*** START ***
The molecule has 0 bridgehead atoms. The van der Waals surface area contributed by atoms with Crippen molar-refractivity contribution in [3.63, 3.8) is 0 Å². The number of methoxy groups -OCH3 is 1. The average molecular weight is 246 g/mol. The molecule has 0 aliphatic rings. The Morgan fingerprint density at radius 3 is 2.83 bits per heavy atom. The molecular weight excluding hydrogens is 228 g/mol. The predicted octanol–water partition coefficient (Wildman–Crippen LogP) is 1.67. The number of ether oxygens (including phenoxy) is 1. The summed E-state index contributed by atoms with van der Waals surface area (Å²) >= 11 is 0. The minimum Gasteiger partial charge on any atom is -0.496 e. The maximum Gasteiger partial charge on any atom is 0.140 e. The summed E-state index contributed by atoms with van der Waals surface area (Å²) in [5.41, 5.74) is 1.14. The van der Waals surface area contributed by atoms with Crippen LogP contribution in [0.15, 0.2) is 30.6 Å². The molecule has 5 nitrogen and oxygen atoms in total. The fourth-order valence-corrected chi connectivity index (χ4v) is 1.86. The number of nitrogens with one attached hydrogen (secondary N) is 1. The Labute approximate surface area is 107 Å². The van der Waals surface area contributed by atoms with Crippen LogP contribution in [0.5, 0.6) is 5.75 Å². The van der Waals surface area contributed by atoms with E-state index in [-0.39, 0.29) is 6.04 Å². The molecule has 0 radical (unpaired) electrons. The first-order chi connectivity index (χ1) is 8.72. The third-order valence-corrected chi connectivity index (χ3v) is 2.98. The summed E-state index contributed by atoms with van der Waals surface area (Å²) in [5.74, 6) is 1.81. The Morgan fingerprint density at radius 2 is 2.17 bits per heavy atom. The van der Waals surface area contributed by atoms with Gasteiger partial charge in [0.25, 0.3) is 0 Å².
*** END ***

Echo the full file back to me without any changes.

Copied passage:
The molecule has 0 bridgehead atoms. The van der Waals surface area contributed by atoms with Crippen molar-refractivity contribution in [3.63, 3.8) is 0 Å². The number of methoxy groups -OCH3 is 1. The average molecular weight is 246 g/mol. The molecule has 0 aliphatic rings. The Morgan fingerprint density at radius 3 is 2.83 bits per heavy atom. The molecular weight excluding hydrogens is 228 g/mol. The predicted octanol–water partition coefficient (Wildman–Crippen LogP) is 1.67. The number of ether oxygens (including phenoxy) is 1. The summed E-state index contributed by atoms with van der Waals surface area (Å²) >= 11 is 0. The minimum Gasteiger partial charge on any atom is -0.496 e. The maximum Gasteiger partial charge on any atom is 0.140 e. The summed E-state index contributed by atoms with van der Waals surface area (Å²) in [5.41, 5.74) is 1.14. The van der Waals surface area contributed by atoms with Crippen LogP contribution in [0.15, 0.2) is 30.6 Å². The molecule has 5 nitrogen and oxygen atoms in total. The fourth-order valence-corrected chi connectivity index (χ4v) is 1.86. The number of nitrogens with one attached hydrogen (secondary N) is 1. The Labute approximate surface area is 107 Å². The van der Waals surface area contributed by atoms with Crippen LogP contribution in [0.5, 0.6) is 5.75 Å². The van der Waals surface area contributed by atoms with E-state index in [-0.39, 0.29) is 6.04 Å². The molecule has 0 radical (unpaired) electrons. The first-order chi connectivity index (χ1) is 8.72. The third-order valence-corrected chi connectivity index (χ3v) is 2.98. The summed E-state index contributed by atoms with van der Waals surface area (Å²) in [5.74, 6) is 1.81. The Morgan fingerprint density at radius 2 is 2.17 bits per heavy atom. The van der Waals surface area contributed by atoms with Gasteiger partial charge in [0.25, 0.3) is 0 Å².